Independent security researchers often have a reputation as narcissistic vulnerability pimps (true or not), but the environment which has evolved around information security largely drives this. This came to a head for me tonight in a Twitter discussion kicked off by Steve Werby:
CTFs are awesome, but if we can teach students how to articulate recommendations in a way non-technical staff can understand, even better.—
Steve Werby (@stevewerby) March 08, 2013
Creating an exploit can often pay anywhere between 1k and 100k (or possibly more in specific circumstances), depending on the researcher’s choice of market and product (or technology). This even affects areas that many users believe unrelated, like mobile OS jailbreaks, which essentially consist of exploits to gain root control despite the operating system’s best efforts to the contrary.
No equivalent market exists for threat-related research. Freelance malware analysts don’t have similar economic drivers because organizations with an interest in this information generally do the research themselves. You can’t monetize malware or attribution the same way. Put another way, nobody believes that Krebs and Danchev get rich from what they do. I don’t think we can “fix” this with the market, although I’d welcome discussion of ideas or evidence to the contrary. But we need to recognize this when thinking about issues around software security and threat identification.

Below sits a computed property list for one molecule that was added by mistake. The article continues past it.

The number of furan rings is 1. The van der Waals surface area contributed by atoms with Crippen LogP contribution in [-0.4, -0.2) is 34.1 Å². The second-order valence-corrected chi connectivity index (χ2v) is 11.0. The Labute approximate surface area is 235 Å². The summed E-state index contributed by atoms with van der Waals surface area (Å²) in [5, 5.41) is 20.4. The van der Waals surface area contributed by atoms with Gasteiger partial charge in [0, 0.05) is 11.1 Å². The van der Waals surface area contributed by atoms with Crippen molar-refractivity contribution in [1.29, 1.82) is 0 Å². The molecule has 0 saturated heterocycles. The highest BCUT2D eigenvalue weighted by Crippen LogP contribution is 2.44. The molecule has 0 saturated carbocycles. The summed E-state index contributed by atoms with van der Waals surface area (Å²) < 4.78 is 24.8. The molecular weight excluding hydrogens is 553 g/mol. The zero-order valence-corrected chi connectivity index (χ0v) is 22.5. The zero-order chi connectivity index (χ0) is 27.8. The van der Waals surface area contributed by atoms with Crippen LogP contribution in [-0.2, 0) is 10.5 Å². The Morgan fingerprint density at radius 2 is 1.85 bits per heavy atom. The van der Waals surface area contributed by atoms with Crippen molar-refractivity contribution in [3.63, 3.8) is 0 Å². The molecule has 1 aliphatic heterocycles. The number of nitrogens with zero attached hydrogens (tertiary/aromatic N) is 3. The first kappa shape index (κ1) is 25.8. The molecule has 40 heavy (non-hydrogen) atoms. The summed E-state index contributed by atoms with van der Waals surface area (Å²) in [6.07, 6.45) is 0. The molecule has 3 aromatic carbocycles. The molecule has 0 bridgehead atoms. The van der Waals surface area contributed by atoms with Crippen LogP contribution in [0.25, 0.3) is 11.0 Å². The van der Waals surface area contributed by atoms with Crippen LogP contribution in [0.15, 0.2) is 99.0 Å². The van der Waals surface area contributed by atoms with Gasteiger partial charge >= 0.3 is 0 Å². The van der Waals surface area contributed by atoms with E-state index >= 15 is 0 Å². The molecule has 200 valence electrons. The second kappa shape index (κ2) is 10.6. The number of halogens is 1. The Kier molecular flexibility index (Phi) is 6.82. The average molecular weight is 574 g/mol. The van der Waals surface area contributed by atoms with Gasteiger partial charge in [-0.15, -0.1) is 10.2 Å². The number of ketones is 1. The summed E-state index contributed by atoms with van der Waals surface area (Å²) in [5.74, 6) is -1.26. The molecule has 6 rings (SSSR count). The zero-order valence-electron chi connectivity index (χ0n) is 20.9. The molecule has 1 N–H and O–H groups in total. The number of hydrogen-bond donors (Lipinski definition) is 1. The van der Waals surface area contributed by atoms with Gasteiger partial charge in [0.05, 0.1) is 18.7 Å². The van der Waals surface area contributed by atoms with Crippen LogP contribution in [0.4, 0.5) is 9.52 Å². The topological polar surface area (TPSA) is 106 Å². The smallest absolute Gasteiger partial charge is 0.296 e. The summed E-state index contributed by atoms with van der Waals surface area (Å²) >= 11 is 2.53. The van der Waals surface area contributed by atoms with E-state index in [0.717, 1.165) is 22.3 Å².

Believing that security, on its own, adds value often turns into a form of the broken windows fallacy. And creating artificial demand for threat intelligence could lead to all sorts of perverse incentives. Some of the same organizations interested in purchasing vulnerabilities and exploits might have an interest in highly-focused intelligence, such as espionage on particular threat groups, but at this point the line between “offense” and “defense” becomes very fuzzy.
I’d love to hear alternate viewpoints and suggestions on where this can go.